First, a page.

We also observed that disease transmission risk for dengue, cutaneous leishmaniasis, Chagas disease, schistosomiasis, leptospirosis, and hantavirus increases under moderate to low levels of ecosystem degradation, in agreement with similar findings on malaria (Fig. 5) [31]. The early stages of ecosystem degradation could alter parasite transmission cycles surrounding pristine forests and savannas facilitating disease emergence [31]. In the case of malaria, the mosquito vector Anopheles cruzii is found in great abundance in tree canopies, but during deforestation the mosquito shifts to ground level increasing malaria prevalence in both simians and humans [59]. This driver of disease emergence is also related to spillover events, which occur when a parasite from a natural cycle of transmission infects a different species, in this case humans [60], which has been observed during deforestation events [30]. The link between land-use change and outbreaks has been demonstrated recently by epidemics such as Ebola [61] and COVID-19 [62]. The gradient of recent deforestation or native vegetation loss in Brazil suggests that active deforestation was widespread in municipalities across the country [40] (see correlation of variables at Additional file 2). Thus, municipalities that went through ecosystem degradation in the past, but do not show ongoing landscape change, may demonstrate different transmission patterns and lower disease risk. Active deforestation and landscape fragmentation may lead to peaks in disease transmission. Our study shows insights on how disease transmission risk varies along ecosystem destruction gradients and how the age of landscape destruction can be used to model vulnerability to disease across large-scale study areas like Brazil.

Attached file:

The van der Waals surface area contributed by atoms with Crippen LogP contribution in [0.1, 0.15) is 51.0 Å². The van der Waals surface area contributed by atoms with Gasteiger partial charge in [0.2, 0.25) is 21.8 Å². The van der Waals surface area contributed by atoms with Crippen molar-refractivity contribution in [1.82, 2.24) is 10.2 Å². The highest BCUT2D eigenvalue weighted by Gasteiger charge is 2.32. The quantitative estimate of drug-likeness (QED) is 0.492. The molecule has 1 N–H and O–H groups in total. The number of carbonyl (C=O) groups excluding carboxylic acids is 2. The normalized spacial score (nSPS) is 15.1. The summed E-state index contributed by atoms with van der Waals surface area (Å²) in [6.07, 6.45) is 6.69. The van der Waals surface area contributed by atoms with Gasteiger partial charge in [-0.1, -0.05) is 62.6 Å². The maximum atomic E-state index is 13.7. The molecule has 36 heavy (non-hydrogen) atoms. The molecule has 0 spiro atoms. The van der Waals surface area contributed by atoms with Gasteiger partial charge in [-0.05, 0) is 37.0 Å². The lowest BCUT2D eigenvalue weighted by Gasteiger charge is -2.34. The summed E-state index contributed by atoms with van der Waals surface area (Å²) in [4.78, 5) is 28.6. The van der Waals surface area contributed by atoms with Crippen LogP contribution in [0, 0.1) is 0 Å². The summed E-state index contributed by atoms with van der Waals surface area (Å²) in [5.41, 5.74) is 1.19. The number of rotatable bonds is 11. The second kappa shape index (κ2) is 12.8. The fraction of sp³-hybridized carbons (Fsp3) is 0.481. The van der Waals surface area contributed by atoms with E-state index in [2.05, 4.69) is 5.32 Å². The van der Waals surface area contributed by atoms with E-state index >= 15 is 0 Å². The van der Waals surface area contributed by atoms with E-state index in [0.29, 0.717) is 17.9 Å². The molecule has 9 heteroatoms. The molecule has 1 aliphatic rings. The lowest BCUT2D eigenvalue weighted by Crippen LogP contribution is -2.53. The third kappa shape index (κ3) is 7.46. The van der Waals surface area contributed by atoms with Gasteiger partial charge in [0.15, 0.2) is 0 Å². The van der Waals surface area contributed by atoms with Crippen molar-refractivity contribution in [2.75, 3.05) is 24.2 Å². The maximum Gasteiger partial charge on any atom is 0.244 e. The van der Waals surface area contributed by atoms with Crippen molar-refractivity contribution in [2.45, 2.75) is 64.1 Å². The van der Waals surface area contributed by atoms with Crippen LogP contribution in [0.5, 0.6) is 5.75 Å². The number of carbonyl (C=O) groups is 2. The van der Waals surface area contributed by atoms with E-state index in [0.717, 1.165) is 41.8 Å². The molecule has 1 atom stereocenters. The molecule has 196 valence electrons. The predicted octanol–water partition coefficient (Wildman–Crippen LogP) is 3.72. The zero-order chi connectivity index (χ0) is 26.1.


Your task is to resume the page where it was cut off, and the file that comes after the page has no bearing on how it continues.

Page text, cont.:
Our findings also support the argument that disease-transmission risk is driven by the confluence of poverty and ecosystem destruction. Thus, human population health security cannot be achieved without addressing associated sectors such as ecosystem health. Our results indicate that it may be necessary to halt deforestation, even in its early stages to prevent spillover events and new outbreaks. This concept is specifically highlighted in the One Health approach [5] and it is coherent with the United Nations Sustainable Development Goals and the Global Health Security Agenda [6]. Additionally, our results highlight the importance of multiple sustainable development goals and provide an example of how they are interrelated: to promote, prevent, and surveil good health and well-being it is necessary to extinguish poverty in its different forms and to ensure the protection of terrestrial ecosystems. These are central themes attuned by United Nations by the first, third, and fifteenth sustainable development goals. Unfortunately, actions towards poverty eradication, health and well-being promotion, and the protection of terrestrial land had been reduced by the SARS-CoV-2 ongoing pandemic, which made these themes even more urgent. Thus, to prevent neglected tropical diseases that have strong relationship to poverty and environment destruction, is necessary encompassing common solutions among the divergent development goals.

It is worth noting that our analyses could have potential limitations. As aforementioned, potential diagnostic bias, particularly in terms of regional variations in the capacity to detect diseases, can produce low specificity and sensibility in the health surveillance system, especially in the Amazon region [13]. However, the good reach capacity of Brazilian healthcare [63] and our presence-only approach, which is more conservative, can mitigate this problem. Furthermore, we used 2010 socioeconomic parameters, and it is possible that supplying outdated variables to the model will affect its accuracy and applicability or bias the models. However, we observed that socioeconomic variables in Brazil, at a large scale, are highly correlated and retain their spatial patterns regardless of timeframe. While the current Brazilian government has been slow to release socioeconomic census data [64], we believe that it was the best decision to use the variables from the 2010 socioeconomic census to not further hamper the importance of this disease surveillance effort. Thus, we believe our analysis and interpretation of the results are sound. These and other limitations are discussed in greater detail in Additional file 1.